“Especially after his trip to China, Nixon liked Chinese food. And Mexican,” she added.

She said that Mrs. Nixon “threw the chef into a tizzy” because “he had to send someone out in the middle of the night to a deli” to purchase cottage cheese - such a simple food in a gourmet kitchen.

The White House Desserts issue of Chocolatier was so well received that now Ms. Wilson and Chocolatier publisher/president Michael Schneider are doing a full-fledged book, which will be called Dinner & Diplomacy. It is expected to be published next fall by Lebar Freidman.

Unlike the magazine issue, which had recipes adapted from historical recipes, “the book will not be recipe-driven,” said Mr. Schneider. “It will be about how entertaining has played a role. It will show [presidential dinnerware] plates, menus, and have phenomenal stories about food and entertaining.” Much of the dinnerware is from the personal collection of Set Momjian, whose collection was also featured in the movie An American President, according to Mr. Schneider.

As for those historical recipes, “ingredients today are so different, ovens are different,” he said. “You can't make antique recipes.”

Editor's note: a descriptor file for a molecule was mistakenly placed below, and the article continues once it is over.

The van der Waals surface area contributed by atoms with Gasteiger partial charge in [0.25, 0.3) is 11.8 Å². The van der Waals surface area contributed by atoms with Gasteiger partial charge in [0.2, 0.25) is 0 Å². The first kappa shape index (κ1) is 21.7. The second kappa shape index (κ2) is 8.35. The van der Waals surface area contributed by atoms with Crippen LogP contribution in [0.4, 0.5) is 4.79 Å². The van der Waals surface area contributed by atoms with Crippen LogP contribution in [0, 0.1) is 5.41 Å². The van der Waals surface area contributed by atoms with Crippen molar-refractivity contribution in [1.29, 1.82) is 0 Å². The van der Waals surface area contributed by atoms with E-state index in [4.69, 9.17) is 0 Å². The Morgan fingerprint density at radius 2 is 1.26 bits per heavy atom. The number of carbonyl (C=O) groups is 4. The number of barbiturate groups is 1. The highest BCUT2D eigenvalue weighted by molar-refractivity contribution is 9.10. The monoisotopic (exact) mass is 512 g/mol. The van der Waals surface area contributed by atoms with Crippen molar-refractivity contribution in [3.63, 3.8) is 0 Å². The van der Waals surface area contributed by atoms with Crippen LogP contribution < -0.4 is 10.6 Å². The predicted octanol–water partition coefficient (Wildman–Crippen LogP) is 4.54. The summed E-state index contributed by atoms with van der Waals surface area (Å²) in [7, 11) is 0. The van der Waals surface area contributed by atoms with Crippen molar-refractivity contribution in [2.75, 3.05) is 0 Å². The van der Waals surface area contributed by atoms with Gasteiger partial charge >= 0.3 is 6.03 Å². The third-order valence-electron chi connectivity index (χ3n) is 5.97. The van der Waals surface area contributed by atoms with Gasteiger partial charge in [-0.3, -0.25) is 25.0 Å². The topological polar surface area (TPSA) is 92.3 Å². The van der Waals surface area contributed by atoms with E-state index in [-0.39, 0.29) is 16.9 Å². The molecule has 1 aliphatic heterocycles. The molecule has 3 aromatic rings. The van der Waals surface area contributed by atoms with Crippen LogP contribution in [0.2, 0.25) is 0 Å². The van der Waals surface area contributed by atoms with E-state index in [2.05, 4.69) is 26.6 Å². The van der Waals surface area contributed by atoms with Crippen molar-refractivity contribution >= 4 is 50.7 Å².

I found this true when I made Miss Eliza Brown's White Cake, a favorite recipe from President Hayes and his wife Lucy. The batter is beaten to a smooth paste similar in consistency to a cookie dough; then six egg whites are whipped and incorporated into cookie-dough consistency. The result is a heavy cake that does not rise as much as today's confections. Instead of frosting, a lemon syrup is poured on top, which makes the dessert similar to a pudding cake.

One would expect that recent White House culinary history would be voluminous. “Not so,” said Ms. Wilson. “The White House policy is not to discuss what practices are. It is easier to get older material that has been documented. Plus, we can't mention brand names or even where food is from, i.e. California strawberries or if a fruit is from Chile.”

Thus the authors are working with White House staff, the Library of Congress, and various presidential libraries to document their book, which has been 10 years in the making due to the time needed to get permission to use the information. The actual time writing is short in comparison.

Mr. Schneider said that despite its popularity, the magazine issue from 1998 will not be reprinted due to the cost.

However, Ohioans can do their own culinary research through cookbooks at public libraries as well as presidential libraries, such as the Hayes Presidential Library in Fremont and the McKinley Museum in Canton, which has preserved recipes from President William McKinley. (In fact there have been seven presidents born in Ohio: Hayes, James A. Garfield, McKinley, William H. Taft, Ulysses S. Grant, Benjamin Harrison, and Warren G. Harding.)

You'll find that recipes reflect the regions of the country such as Jambalaya with Creole Sauce from Louisiana, family recipes such as Spritz cookies from Mamie Eisenhower, gourmet classics such as Baked Alaska, and historic foods such as Martha Washington's Crab Soup.

Foods of the presidents are really history in the making. And a new chapter is about to begin.